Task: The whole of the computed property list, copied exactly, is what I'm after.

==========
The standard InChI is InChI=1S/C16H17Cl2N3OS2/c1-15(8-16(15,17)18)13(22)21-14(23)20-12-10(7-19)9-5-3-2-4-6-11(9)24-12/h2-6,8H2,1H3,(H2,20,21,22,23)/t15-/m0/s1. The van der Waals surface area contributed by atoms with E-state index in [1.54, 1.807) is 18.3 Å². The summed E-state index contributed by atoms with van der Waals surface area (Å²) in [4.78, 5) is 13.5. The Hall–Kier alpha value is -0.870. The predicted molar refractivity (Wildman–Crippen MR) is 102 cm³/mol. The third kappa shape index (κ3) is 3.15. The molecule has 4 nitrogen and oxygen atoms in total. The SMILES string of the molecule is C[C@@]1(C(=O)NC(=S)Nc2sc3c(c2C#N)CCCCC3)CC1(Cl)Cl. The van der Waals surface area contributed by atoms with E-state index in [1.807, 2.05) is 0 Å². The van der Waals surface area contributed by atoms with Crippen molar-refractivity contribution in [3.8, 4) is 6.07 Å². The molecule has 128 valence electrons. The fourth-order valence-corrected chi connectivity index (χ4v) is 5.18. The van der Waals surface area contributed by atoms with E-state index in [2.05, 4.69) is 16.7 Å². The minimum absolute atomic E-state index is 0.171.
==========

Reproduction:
The standard InChI is InChI=1S/C16H17Cl2N3OS2/c1-15(8-16(15,17)18)13(22)21-14(23)20-12-10(7-19)9-5-3-2-4-6-11(9)24-12/h2-6,8H2,1H3,(H2,20,21,22,23)/t15-/m0/s1. The van der Waals surface area contributed by atoms with E-state index in [1.54, 1.807) is 18.3 Å². The summed E-state index contributed by atoms with van der Waals surface area (Å²) in [4.78, 5) is 13.5. The Hall–Kier alpha value is -0.870. The predicted molar refractivity (Wildman–Crippen MR) is 102 cm³/mol. The third kappa shape index (κ3) is 3.15. The molecule has 4 nitrogen and oxygen atoms in total. The SMILES string of the molecule is C[C@@]1(C(=O)NC(=S)Nc2sc3c(c2C#N)CCCCC3)CC1(Cl)Cl. The van der Waals surface area contributed by atoms with E-state index in [1.807, 2.05) is 0 Å². The van der Waals surface area contributed by atoms with Crippen molar-refractivity contribution in [3.8, 4) is 6.07 Å². The molecule has 128 valence electrons. The fourth-order valence-corrected chi connectivity index (χ4v) is 5.18. The van der Waals surface area contributed by atoms with E-state index in [2.05, 4.69) is 16.7 Å². The minimum absolute atomic E-state index is 0.171.